Computational fluid dynamics simulations of a glass melting furnace

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The glass production industry is one of the major users of natural gas in the US, and approximately 75% of the energy produced from natural gas is used in the melting process. Industrial scale glass melting furnaces are large devices, typically 5 or more meters wide, and twice as long. To achieve efficient heat transfer to the glass melt below, the natural gas flame must extend over a large portion of the glass melt. Therefore modern high efficiency burners are not used in these furnaces. The natural gas is injected as a jet, and a jet flame forms in the ... continued below

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9 p.

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Egelja, A. & Lottes, S. A. May 9, 2000.

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Description

The glass production industry is one of the major users of natural gas in the US, and approximately 75% of the energy produced from natural gas is used in the melting process. Industrial scale glass melting furnaces are large devices, typically 5 or more meters wide, and twice as long. To achieve efficient heat transfer to the glass melt below, the natural gas flame must extend over a large portion of the glass melt. Therefore modern high efficiency burners are not used in these furnaces. The natural gas is injected as a jet, and a jet flame forms in the flow of air entering the furnace. In most current glass furnaces the energy required to melt the batch feed stock is about twice the theoretical requirement. An improved understanding of the heat transfer and two phase flow processes in the glass melt and solid batch mix offers a substantial opportunity for energy savings and consequent emission reductions. The batch coverage form and the heat flux distribution have a strong influence on the glass flow pattern. This flow pattern determines to a significant extent the melting rate and the quality of glass.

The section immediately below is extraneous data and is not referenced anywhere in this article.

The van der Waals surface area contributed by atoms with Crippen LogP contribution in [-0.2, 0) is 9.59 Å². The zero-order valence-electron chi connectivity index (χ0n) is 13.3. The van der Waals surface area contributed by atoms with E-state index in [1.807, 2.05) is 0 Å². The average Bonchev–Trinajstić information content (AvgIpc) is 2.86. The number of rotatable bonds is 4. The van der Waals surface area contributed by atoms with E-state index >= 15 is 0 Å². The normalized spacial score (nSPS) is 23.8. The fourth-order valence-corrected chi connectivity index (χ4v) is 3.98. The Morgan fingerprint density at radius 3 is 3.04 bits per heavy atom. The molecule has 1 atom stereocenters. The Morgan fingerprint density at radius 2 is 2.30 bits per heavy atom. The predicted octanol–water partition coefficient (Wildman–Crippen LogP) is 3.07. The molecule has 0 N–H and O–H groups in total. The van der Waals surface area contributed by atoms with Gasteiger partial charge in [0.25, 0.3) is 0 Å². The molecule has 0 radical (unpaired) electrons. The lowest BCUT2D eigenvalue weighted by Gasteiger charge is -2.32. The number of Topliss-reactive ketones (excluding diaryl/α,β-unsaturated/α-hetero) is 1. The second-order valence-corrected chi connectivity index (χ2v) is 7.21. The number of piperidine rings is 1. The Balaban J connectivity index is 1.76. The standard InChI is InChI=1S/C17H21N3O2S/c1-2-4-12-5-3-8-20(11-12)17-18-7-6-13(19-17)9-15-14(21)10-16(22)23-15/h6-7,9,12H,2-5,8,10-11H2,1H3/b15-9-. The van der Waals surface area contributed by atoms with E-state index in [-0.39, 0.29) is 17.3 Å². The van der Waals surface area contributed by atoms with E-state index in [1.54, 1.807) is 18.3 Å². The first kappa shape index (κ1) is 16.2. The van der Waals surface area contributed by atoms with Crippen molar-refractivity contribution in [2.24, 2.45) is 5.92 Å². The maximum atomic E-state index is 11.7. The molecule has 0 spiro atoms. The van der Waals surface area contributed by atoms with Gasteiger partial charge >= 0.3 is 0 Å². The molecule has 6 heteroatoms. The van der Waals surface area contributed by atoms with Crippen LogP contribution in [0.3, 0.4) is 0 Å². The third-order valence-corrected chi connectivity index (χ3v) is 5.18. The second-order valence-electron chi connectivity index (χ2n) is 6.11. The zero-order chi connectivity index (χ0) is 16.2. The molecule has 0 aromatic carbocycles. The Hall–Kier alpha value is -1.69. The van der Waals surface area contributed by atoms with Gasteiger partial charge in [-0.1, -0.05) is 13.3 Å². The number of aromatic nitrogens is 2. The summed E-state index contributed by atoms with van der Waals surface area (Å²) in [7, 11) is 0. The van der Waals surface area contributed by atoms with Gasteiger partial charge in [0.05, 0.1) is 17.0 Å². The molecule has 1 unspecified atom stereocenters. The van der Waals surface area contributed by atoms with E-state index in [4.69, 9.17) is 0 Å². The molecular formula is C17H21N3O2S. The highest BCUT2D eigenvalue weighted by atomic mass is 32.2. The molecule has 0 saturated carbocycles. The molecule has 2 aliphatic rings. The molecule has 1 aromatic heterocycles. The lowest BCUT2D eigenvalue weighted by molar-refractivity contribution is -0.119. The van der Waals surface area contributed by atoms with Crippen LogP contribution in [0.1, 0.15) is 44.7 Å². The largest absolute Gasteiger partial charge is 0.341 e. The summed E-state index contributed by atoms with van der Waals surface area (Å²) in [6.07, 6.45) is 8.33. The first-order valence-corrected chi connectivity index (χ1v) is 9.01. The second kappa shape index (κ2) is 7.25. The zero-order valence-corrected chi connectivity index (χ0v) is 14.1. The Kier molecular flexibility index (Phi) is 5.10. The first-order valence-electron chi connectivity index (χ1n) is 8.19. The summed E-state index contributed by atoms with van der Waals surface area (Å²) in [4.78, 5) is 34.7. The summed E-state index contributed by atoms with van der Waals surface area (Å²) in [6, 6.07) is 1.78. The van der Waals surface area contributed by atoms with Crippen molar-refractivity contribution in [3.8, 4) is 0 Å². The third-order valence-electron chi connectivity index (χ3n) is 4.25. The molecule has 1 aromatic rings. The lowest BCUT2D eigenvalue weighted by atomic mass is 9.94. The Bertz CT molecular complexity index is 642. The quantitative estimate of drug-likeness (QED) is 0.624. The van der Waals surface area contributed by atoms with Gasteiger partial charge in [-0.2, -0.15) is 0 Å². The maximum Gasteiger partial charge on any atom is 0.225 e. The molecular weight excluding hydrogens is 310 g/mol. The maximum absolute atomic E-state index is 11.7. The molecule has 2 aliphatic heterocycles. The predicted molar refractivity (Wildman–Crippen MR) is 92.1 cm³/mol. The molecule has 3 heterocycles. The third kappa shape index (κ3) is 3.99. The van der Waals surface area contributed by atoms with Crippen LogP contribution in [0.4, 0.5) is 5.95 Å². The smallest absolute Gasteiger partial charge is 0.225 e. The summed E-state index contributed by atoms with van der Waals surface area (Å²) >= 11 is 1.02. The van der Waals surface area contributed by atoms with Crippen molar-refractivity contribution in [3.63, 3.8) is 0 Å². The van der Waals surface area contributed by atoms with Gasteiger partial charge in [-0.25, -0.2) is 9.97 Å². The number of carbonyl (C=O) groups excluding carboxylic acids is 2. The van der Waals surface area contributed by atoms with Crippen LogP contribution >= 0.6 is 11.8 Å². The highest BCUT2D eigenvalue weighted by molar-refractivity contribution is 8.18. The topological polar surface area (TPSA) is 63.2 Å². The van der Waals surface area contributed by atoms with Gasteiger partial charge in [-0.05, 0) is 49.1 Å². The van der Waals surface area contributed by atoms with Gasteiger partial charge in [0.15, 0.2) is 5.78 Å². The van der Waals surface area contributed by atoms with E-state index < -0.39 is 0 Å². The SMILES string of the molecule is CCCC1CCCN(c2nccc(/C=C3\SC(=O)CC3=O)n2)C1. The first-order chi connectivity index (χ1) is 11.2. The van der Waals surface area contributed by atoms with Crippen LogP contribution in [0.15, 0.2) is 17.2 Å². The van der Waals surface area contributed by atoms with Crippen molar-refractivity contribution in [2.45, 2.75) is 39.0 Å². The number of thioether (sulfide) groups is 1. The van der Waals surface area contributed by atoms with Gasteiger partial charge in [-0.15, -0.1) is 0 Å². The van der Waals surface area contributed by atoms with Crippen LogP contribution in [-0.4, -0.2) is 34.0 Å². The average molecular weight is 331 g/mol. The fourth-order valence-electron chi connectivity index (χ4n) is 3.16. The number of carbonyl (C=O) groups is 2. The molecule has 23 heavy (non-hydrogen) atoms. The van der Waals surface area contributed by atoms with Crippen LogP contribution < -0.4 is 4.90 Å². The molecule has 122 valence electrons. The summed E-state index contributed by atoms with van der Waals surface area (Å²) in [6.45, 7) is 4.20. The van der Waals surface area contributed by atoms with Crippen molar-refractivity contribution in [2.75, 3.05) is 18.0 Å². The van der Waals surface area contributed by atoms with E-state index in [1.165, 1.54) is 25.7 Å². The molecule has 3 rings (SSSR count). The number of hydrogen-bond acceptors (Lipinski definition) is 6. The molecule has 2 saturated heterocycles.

Physical Description

9 p.

Notes

OSTI as DE00755867

Medium: P; Size: 9 pages

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  • 8th International Energy Forum, ENERGEX 2000, Las Vegas, NV (US), 07/23/2000--07/28/2000

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  • Report No.: ANL/ES/CP-101835
  • Grant Number: W-31109-ENG-38
  • Office of Scientific & Technical Information Report Number: 755867
  • Archival Resource Key: ark:/67531/metadc703844

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Office of Scientific & Technical Information Technical Reports

Reports, articles and other documents harvested from the Office of Scientific and Technical Information.

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  • May 9, 2000

Added to The UNT Digital Library

  • Sept. 12, 2015, 6:31 a.m.

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  • April 11, 2017, 7:32 p.m.

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Egelja, A. & Lottes, S. A. Computational fluid dynamics simulations of a glass melting furnace, article, May 9, 2000; Illinois. (digital.library.unt.edu/ark:/67531/metadc703844/: accessed November 16, 2018), University of North Texas Libraries, Digital Library, digital.library.unt.edu; crediting UNT Libraries Government Documents Department.